Senator Hoey mentioned a production by the Droichead Youth Theatre that deals with the difficult topic of cancer in young people. I am sure that the topic was dealt with sensitively. I, too, was unaware of the fantastic organisation called CanTeen Ireland that assists young people who are going through this ordeal and are on this journey. I also was unaware of the statistics the Senator pointed out that in 1994 four out of ten people survived a cancer diagnosis and it was six out of ten in 2019. That is incredible work and is a credit to the health service. We do not get everything right. We are doing well with cancer care but we can always do better. The Senator was correct to point out that the level of Government funding for these supports is quite low. I was not aware that only 3% went to youth cancer and that is an important statistic to put on the floor of the House. I also thank her for alerting us to the theatre production and the CanTeen organisation.
Senator Dooley spoke about staff shortages, labour shortages and labour movement. He also asked for a debate on these issues. He spoke about the shortages in the hospitality sector and how difficult it is to attract staff to the sector. He spoke about the difficulty in getting long-distance truck drivers. He spoke to hauliers in his area of County Clare and highlighted that it takes up to two years for work permits to be granted for these workers. There is no justification for such a delay. If we have a labour shortage then we must do everything that we can to secure permits and assist businesses to remain open and operational. The Senator also requested a debate on labour movement and shortages.
Senator Buttimer spoke about health issues, in particular about immunisation and vaccines and highlighted that we have only spent 0.2% of the health budget on immunisation. He has asked for a debate on the issue and on vaccine hesitancy. He put on the record the statistic that we are lower in terms of the uptake of vaccines like the flu vaccine than what is recommended by the European Union.
Senator Malcolm Byrne expressed the view that the voting age should be lowered to 16 and said that he hoped the electoral commission would deal with the issue. He also mentioned the sports capital grants scheme. He acknowledged that the scheme had provided a record level of funding but that sports clubs are now having to deal with the impacts that the price of inflation is having on materials and labour, which, in turn, makes it difficult to deliver these projects.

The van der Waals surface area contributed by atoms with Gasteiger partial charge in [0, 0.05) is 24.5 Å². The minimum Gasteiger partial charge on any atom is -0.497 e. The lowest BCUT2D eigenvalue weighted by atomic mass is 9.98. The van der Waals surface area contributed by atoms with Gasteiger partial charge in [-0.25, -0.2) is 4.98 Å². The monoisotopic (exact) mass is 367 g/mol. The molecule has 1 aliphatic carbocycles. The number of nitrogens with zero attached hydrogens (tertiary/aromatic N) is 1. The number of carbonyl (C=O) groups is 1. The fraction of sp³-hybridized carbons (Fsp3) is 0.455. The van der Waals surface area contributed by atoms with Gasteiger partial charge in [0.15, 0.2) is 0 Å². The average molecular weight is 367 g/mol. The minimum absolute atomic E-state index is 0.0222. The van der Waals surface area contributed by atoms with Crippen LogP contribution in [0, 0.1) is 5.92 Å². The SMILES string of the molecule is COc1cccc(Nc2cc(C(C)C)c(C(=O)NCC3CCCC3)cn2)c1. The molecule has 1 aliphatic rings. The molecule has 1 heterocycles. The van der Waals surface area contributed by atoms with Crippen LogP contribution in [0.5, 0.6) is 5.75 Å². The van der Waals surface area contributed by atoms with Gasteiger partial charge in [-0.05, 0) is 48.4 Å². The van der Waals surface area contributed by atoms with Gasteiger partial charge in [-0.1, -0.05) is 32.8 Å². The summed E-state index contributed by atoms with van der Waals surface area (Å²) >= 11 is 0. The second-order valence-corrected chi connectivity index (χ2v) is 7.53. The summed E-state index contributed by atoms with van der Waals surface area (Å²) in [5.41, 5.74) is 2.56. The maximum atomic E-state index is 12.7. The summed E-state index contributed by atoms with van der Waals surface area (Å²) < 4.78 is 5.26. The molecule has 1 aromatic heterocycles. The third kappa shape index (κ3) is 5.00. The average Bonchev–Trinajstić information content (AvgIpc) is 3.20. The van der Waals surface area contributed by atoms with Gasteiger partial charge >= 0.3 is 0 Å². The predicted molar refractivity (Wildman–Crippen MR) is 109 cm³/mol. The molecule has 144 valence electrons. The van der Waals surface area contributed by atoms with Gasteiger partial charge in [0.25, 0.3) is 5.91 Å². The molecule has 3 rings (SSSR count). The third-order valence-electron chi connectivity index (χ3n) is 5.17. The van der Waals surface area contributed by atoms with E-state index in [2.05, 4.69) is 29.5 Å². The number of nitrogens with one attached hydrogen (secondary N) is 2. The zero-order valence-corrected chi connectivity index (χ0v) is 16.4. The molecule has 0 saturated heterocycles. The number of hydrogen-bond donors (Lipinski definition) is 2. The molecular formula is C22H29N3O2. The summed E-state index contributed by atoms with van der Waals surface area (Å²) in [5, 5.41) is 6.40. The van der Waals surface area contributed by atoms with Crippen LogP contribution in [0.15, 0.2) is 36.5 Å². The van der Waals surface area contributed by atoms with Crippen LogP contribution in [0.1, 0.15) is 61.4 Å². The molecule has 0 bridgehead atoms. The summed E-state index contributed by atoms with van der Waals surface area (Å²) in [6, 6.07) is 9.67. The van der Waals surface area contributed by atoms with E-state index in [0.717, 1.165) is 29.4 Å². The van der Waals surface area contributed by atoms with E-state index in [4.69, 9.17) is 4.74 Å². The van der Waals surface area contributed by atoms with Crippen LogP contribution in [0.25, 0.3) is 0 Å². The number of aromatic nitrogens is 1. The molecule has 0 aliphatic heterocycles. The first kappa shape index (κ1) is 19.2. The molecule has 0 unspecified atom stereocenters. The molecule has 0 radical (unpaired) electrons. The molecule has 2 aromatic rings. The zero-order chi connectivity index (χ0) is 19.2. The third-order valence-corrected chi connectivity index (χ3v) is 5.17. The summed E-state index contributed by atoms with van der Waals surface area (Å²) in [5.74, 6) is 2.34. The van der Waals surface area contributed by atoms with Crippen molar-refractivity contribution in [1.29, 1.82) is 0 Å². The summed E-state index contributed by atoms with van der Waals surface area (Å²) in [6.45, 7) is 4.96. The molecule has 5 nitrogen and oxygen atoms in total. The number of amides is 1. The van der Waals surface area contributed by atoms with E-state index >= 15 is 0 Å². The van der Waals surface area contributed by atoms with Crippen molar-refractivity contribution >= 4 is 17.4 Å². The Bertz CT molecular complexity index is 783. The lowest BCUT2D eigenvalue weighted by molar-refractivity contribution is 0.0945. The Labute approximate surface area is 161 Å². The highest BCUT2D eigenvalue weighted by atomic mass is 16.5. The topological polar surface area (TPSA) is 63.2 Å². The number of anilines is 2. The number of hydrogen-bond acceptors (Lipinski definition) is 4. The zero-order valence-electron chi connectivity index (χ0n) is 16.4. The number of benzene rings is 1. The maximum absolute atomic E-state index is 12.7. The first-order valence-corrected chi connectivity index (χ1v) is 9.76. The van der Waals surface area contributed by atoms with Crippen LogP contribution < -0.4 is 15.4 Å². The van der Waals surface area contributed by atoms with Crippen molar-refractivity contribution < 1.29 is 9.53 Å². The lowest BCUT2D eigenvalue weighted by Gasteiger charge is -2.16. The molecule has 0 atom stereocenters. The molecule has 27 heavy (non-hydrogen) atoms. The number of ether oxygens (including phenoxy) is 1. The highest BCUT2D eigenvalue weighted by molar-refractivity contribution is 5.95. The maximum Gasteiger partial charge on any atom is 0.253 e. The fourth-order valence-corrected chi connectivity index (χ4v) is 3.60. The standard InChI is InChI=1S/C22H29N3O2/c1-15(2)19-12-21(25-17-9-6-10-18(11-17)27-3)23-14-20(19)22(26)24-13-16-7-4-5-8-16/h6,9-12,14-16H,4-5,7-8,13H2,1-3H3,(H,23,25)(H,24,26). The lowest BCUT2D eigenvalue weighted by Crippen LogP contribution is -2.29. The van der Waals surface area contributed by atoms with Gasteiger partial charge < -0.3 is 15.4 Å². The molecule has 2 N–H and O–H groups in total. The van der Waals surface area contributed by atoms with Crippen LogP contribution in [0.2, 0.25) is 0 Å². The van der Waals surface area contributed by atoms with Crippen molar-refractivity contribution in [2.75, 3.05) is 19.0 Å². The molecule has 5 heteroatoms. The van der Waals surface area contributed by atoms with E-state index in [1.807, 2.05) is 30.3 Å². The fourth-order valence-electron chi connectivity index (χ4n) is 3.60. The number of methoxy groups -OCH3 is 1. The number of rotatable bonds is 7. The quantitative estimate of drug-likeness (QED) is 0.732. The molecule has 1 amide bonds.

It is something we will have to keep an eye on to make sure that money can be spent and those vital sports projects in our communities can be delivered.
Senator Carrigy raised an issue around the IABA. I do not have a response for him specifically on what should happen in that regard. I suggest he raises the matter directly, perhaps through a Commencement matter, with the Minister for Tourism, Culture, Arts, Gaeltacht, Sport and Media. That might be the appropriate avenue to yield the response he is looking for.
Senator Gallagher expressed his sympathies to the O'Kennedy family on the passing of Michael and to the Leonard family on the passing of Jimmy. I concur with the Senator's remarks and extend our sympathies to both families on the passing of their loved ones.
Senator Maria Byrne raised the issue of the primary care certificate, which is a particular difficulty. We have all had cases where people have applied for those certificates because they need them to assist them in their mobility and getting around. She raised the particular issue of no adjudicator having been appointed from the Department of Transport to assess applications for certificates. I suggest to the Senator, at the outset, to try a Commencement matter because it is quite a specific question. If that does not yield a result, we will try to follow up with the Department of Transport, through the Leader's office, on that. It would be a good Commencement matter.
Senator Blaney asked for a debate on the shared island unit, which we can request through the Department of An Taoiseach. He spoke about the upcoming Assembly elections in Northern Ireland and the need to ensure that politics works there for its citizens. We can all agree with those remarks.
Senator Dolan spoke about the connected Ireland rural mobility plan. An update on that plan would be welcome to see where it is at. There were many good proposals in my area of Mayo. There is a lot of excitement around new bus routes and connecting towns because populations have moved and changed and people are living in different areas now. We might request a debate on transport with a particular focus on getting an update on that plan. We will try to get that at the earliest opportunity.